Wednesday, June 14, 2017

They're Back!--Pebble Mine Threatens Salmon Again

Like a zombie in a B movie, the Pebble Mine disaster is back having survived a regulatory death at the hands of the Obama administration's EPA.  Trump's climate denier at the EPA, Scott Pruitt, struck a deal with mine project owner Northern Dynasty to scrap previously approved regulatory plans protecting Bristol Bay and its world's largest salmon run, allowing the company to reapply for the necessary federal clean water permits.  The agency announced it would settle Northern Dynasty's lawsuit for blocking the previous permit submissions.

Northern Dynasty plans large retaining ponds which would containing toxic mine wastes situated on top of an active earthquake zone, part of the "Ring of Fire" around the Pacific rim.  The mine site is at the headwaters of two major rivers flowing into the Bay.  Spills and seepage of toxic waste into the waters of Bristol Bay are a foregone conclusion. EPA Region 10 administrator Dennis McLerran, told reporters the agency had concluded that even a mine much smaller than the one currently envisioned by Pebble's sponsors would produce "almost unfathomable amounts of rock" which "posed significant risks to the fragile ecosystem" in Bristol Bay.  Sportsman and outdoor industry groups blasted the reversal of policy saying it is a "direct assault on our values".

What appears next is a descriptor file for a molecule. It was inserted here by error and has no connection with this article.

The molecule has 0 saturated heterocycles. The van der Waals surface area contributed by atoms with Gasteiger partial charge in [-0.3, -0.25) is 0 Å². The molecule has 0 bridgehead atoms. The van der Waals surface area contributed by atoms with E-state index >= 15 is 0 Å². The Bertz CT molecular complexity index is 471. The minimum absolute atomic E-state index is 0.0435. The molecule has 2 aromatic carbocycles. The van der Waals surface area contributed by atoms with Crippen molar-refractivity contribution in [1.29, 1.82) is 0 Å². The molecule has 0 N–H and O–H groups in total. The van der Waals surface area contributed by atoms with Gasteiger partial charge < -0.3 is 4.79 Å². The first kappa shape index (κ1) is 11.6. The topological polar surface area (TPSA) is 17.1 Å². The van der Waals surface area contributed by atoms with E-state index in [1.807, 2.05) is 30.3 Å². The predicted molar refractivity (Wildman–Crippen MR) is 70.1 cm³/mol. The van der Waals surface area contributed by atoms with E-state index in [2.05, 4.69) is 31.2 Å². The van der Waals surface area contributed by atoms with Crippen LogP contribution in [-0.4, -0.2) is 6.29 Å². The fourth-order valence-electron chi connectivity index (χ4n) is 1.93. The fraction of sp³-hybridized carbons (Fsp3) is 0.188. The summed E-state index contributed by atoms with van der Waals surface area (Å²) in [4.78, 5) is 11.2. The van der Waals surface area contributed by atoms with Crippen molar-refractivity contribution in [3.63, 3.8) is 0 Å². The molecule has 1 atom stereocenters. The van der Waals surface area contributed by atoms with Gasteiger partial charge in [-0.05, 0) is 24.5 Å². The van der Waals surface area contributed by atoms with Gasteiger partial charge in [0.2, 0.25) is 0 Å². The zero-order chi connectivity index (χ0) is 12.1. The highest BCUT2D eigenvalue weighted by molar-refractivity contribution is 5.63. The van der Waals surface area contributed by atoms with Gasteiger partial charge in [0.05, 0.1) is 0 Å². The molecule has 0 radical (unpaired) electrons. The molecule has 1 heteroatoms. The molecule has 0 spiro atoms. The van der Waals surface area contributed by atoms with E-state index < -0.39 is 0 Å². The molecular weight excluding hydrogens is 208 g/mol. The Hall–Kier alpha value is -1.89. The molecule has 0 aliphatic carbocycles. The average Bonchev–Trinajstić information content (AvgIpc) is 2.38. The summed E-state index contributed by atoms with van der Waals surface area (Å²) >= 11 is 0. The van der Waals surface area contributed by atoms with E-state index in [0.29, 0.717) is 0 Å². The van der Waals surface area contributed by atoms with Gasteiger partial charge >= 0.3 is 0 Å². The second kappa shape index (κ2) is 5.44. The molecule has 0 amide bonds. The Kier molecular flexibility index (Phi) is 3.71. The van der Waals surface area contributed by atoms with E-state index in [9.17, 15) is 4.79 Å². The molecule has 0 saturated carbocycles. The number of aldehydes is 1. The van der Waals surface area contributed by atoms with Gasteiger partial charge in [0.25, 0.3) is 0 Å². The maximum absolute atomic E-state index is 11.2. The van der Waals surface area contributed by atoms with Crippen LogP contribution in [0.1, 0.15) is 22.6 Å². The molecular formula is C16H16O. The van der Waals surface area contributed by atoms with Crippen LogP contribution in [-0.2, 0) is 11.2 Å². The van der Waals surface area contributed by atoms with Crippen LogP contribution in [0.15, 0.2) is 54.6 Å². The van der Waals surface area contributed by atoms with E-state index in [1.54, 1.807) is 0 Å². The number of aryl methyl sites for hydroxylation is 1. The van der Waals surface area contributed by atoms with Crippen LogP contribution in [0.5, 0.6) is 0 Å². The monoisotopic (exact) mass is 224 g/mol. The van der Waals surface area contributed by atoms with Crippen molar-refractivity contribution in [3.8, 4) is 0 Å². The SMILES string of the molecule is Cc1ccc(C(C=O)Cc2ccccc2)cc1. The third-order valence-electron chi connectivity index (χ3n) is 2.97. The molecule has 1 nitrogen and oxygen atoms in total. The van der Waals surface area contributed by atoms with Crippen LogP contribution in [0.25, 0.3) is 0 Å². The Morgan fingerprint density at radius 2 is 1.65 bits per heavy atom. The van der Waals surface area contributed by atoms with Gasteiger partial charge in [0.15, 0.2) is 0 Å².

Besides the bad press and negative public reaction*, the mine project is of dubious economic value.  The gold and copper deposits that are the object are dispersed.  Northern Dynasty would have to digest 99 pounds of rock for each pound of valuable mineral.  More than one company has walked away from exploiting the area on economic grounds alone.  Under the deal with Pruitt, the company has two and half years to refile for permits.  Pruitt has made good on his promise to support extraction industries by his policy actions since becoming EPA's administrator.

*The public has overwhelmingly rejected the Pebble Mine project. More than 65 percent of all Alaskans, 80 percent of Bristol Bay residents – including Native people – and 85 percent of commercial fishermen strongly oppose the Pebble mine.  Over 1.5 million people have submitted negative comments to EPA on the Pebble Mine.